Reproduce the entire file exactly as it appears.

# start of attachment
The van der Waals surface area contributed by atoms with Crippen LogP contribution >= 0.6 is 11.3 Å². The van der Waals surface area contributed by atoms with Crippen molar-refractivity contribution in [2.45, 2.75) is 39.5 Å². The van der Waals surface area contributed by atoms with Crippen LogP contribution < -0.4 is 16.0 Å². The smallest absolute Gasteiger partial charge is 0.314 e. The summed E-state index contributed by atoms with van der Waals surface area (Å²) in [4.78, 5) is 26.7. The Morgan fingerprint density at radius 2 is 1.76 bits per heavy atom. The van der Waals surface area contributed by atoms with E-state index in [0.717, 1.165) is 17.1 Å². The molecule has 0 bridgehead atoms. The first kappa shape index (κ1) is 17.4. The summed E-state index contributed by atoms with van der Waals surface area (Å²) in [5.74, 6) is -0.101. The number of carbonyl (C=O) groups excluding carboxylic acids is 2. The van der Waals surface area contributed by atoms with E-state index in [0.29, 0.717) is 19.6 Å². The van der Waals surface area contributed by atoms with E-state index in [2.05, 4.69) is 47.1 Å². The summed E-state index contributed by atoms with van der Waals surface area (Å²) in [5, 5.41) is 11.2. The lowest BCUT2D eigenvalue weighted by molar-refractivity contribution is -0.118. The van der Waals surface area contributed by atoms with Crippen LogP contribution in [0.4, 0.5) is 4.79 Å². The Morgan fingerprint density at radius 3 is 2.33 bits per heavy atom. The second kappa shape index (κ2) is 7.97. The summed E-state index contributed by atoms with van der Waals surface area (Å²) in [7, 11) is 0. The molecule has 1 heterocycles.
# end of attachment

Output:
The van der Waals surface area contributed by atoms with Crippen LogP contribution >= 0.6 is 11.3 Å². The van der Waals surface area contributed by atoms with Crippen molar-refractivity contribution in [2.45, 2.75) is 39.5 Å². The van der Waals surface area contributed by atoms with Crippen LogP contribution < -0.4 is 16.0 Å². The smallest absolute Gasteiger partial charge is 0.314 e. The summed E-state index contributed by atoms with van der Waals surface area (Å²) in [4.78, 5) is 26.7. The Morgan fingerprint density at radius 2 is 1.76 bits per heavy atom. The van der Waals surface area contributed by atoms with E-state index in [0.717, 1.165) is 17.1 Å². The molecule has 0 bridgehead atoms. The first kappa shape index (κ1) is 17.4. The summed E-state index contributed by atoms with van der Waals surface area (Å²) in [5.74, 6) is -0.101. The number of carbonyl (C=O) groups excluding carboxylic acids is 2. The van der Waals surface area contributed by atoms with E-state index in [0.29, 0.717) is 19.6 Å². The van der Waals surface area contributed by atoms with E-state index in [2.05, 4.69) is 47.1 Å². The summed E-state index contributed by atoms with van der Waals surface area (Å²) in [5, 5.41) is 11.2. The lowest BCUT2D eigenvalue weighted by molar-refractivity contribution is -0.118. The van der Waals surface area contributed by atoms with Crippen LogP contribution in [0.4, 0.5) is 4.79 Å². The Morgan fingerprint density at radius 3 is 2.33 bits per heavy atom. The second kappa shape index (κ2) is 7.97. The summed E-state index contributed by atoms with van der Waals surface area (Å²) in [7, 11) is 0. The molecule has 1 heterocycles.